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How chicken plants became more dangerous places to work than coal mines

US chicken plants process 140 birds a minute. The Trump administration thinks that’s too slow.

Protesters demonstrate outside Denver’s State Capitol to call on the governor to close down meat processing plants due to new coronavirus cases on May 28.
David Zalubowski/AP

Taking chickens and pigs from the highly concentrated farms where they live to supermarket shelves isn’t an easy process. The animals have to be processed at slaughterhouses where they’re killed and dismembered for their meat.

And because chickens and pigs (and cows and lambs and turkeys … ) are living things whose shapes and sizes vary, cutting and pulling breast meat from chickens, for example, can’t be done with machines or robots. It has to be done by human beings, and to achieve the output that slaughterhouses and meatpacking plants want, it has to be done quickly.

The plants’ practice of placing workers shoulder to shoulder, while doing exhausting work that leads to heavy breathing, has made them epicenters for the coronavirus outbreak this year. The Trump administration has tried to keep the mostly low-income workers in these plants working all the same out of fear of a “meat shortage,” putting the workers at considerable risk.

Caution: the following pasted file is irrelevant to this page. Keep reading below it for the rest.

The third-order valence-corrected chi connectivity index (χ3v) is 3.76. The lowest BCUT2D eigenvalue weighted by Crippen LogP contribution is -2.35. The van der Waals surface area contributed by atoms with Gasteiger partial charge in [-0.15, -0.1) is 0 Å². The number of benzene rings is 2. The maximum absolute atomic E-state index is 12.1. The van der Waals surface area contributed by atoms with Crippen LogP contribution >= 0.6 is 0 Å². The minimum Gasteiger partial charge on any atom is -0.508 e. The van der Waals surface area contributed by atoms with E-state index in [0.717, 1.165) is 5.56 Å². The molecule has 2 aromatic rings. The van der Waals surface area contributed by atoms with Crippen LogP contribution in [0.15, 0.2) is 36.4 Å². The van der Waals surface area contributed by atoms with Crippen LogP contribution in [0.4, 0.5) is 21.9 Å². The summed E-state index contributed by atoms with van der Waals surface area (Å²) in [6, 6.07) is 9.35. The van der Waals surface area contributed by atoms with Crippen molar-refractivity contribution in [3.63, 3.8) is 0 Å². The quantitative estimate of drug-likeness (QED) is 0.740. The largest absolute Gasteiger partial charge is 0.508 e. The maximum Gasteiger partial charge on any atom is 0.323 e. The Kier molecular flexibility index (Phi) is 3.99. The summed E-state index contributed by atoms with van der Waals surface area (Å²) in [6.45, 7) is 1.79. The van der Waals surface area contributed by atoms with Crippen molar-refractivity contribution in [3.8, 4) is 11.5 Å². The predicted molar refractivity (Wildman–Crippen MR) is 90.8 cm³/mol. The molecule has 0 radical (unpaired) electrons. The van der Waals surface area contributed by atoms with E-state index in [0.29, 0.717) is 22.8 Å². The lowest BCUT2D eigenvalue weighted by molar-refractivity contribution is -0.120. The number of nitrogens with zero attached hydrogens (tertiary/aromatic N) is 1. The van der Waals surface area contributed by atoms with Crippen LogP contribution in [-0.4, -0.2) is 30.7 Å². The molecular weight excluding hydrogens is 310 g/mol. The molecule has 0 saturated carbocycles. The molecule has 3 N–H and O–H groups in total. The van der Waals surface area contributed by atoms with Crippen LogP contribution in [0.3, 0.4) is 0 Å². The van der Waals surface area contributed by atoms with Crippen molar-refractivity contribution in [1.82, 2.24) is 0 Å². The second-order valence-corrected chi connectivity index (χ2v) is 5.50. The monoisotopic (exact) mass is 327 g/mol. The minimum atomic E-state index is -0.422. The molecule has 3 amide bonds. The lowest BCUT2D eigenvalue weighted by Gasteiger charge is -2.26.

That’s hardly the only risk, however, that workers in these plants face. According to the Bureau of Labor Statistics, workers in animal slaughter and production face higher rates of injury than coal miners or construction workers. Poultry processing in particular is the leading occupational cause of finger amputations in the US.

Workers in these plants have to use sharp knives to cut apart animal carcasses for hours on end, leaving them at risk for both brutal cuts and repetitive stress injuries. Currently, chicken plants can process up to 140 birds every minute, usually in an assembly-line fashion that gives workers a few seconds, at most, to do their portion of the job on each bird. The Trump administration is trying to increase that to 175 birds, which could pose a serious danger to workers.

It could also potentially pose a serious danger to consumer health. In order to speed up the line, certain test plants have introduced a new form of meat inspection that the USDA claims improves safety. But a report from the Office of the Inspector General found fault with the quality of inspection at these test plants, and Jill Mauer, a federal meat inspector who worked at one of them, has been blowing the whistle out of concern that US meat will be less safe if this new inspection technique is adopted nationwide.

In the third season of the Vox Media Podcast Network series Future Perfect, we — my cohost Sigal Samuel, our reporter/producer Byrd Pinkerton, and I, Dylan Matthews — are delving into the way the meat we eat affects all of us. And in episode four, Byrd and I explored the debate over increasing line speed at meat-processing plants, in particular poultry plants:

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This podcast was made possible thanks to support from Animal Charity Evaluators, a nonprofit that researches and promotes the most effective ways to help animals.

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